A pastor can have two or three main points that are being delivered but at the end of the message the hearer needs to be able to reflect and repeat what the main application point is for a message. We do not lecture for knowledge nor do we desire to produce more educated pagans in our pews. The goal is simple: “What is the Word of the Lord and in light of it how shall I live?” When addressing the issue concerning the decreasing quality of preaching taking place R.T. Kendall responds, “It’s not preaching “ability” that’s lacking; our greatest problem is the absence of God-centered preaching.”The aim of the preacher is to do the difficult work in order to get out of the way for the Holy Spirit to do its work. In doing so the people not only hear the Word, but they also hear from God and fell His presence. The preacher has to contend before God with the question, “What is the one truth that God desires people to ultimately respond too?”
3. Third, the preacher is taking the time to process his message with others.
The past five years I have had the wonderful opportunity to be in partnership with great people that I serve with that has given me an opportunity to discuss and dialog about the messages that will be preached. There has been the notion that preparation for preaching is completely a solitary affair. The practice of getting one’s outline before others and having different sets of eyes helps me as a communicator do three things well: a) Have my thinking shaped by others who may see things I do not see; b) learn from others different ways of communicating that can assist me in presenting a passage; c) the opportunity to model for young emerging leaders the sacred nature of the task of preaching that requires the energy that it does for presentation.
The Priority of Preaching begins with the Preacher and his preparation. In closing this blog allow me to encourage you with this final thought: Good preaching is designed to create tensions inside the consciences of men between what they are and do and what they know they ought to be and do. In the past these tensions resulted not only in transformed lives but in transformed societies. This kind of preaching requires that the whole personality of the preacher has their own theological thinking in tension in order that they can be free to preach understanding that an infinite God uses finite frail humanity to communicate a transforming message. And every preacher said, “Lord, Cut me with your Word before I ever preach it.”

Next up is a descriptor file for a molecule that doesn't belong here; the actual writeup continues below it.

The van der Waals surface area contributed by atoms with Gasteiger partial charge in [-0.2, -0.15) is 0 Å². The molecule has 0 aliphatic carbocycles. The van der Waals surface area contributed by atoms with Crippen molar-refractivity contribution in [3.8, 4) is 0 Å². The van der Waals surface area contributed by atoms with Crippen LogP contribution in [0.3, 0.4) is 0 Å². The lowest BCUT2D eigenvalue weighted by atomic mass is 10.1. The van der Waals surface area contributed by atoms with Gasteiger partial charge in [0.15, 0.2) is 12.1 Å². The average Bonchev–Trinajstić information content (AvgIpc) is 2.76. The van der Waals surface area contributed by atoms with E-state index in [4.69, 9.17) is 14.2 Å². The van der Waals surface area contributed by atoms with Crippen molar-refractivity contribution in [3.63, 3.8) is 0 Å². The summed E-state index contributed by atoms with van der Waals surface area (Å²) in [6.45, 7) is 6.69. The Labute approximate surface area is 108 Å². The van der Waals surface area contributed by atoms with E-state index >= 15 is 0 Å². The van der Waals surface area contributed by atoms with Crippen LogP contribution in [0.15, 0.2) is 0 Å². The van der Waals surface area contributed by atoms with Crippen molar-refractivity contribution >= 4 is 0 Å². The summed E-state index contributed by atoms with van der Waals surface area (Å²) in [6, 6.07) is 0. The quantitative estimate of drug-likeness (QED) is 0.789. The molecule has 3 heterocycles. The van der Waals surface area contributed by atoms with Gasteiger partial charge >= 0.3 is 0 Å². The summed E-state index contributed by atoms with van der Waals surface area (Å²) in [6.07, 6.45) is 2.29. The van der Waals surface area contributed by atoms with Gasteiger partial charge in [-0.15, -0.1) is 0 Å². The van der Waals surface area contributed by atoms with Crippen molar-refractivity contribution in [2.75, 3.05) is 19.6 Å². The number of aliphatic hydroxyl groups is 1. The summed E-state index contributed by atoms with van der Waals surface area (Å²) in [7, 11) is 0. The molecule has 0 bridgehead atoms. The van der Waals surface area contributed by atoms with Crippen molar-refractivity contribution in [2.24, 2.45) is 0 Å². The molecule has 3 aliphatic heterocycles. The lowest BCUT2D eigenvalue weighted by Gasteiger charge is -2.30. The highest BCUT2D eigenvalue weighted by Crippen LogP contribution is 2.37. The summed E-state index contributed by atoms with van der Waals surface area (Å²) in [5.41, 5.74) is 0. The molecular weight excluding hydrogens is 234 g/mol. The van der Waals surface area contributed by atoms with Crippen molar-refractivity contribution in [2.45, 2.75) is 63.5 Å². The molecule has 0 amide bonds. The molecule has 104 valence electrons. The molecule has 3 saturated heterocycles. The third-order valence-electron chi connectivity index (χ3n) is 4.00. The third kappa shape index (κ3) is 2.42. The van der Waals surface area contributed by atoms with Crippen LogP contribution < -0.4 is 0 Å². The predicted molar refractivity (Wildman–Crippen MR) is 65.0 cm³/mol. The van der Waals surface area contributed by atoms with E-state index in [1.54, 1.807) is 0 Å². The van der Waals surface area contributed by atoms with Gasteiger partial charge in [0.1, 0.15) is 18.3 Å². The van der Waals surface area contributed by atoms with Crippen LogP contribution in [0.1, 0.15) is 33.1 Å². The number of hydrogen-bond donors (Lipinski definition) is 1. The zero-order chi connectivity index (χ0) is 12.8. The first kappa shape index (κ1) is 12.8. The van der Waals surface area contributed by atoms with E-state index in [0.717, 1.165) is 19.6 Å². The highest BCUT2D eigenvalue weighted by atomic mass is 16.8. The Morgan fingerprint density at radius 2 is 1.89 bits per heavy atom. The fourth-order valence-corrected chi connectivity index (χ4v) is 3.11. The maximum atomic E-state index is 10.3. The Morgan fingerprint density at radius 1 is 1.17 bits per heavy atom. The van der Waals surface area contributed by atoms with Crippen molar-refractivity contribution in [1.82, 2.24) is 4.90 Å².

D. Martyn Lloyd-Jones, Preaching & Preachers.( Michigan: Grand Rapids, Zondervan, 1971) p 26.
 D. Martyn Lloyd-Jones, p 26.
 IIion T. Jones, Principles and Practices of Preaching. (Tennessee: Nashville, Abingdon, 1956) p 20.
 IIion T. Jones, p 21.
 Quoted by Halford E. Luccock in Christianity and the Individual, p 164.
 Haddon W. Robinson, Biblical Preaching: The Development and Delivery of Expository Messages. (Michigan: Grand Rapids, Baker, 1980) p 24.
 R.T. Kendall, Word Spirit to the People: What will it take to get back to preaching that results in people wanting to “talk about God”?, (Ministry Today, July/August, 2012) p 15.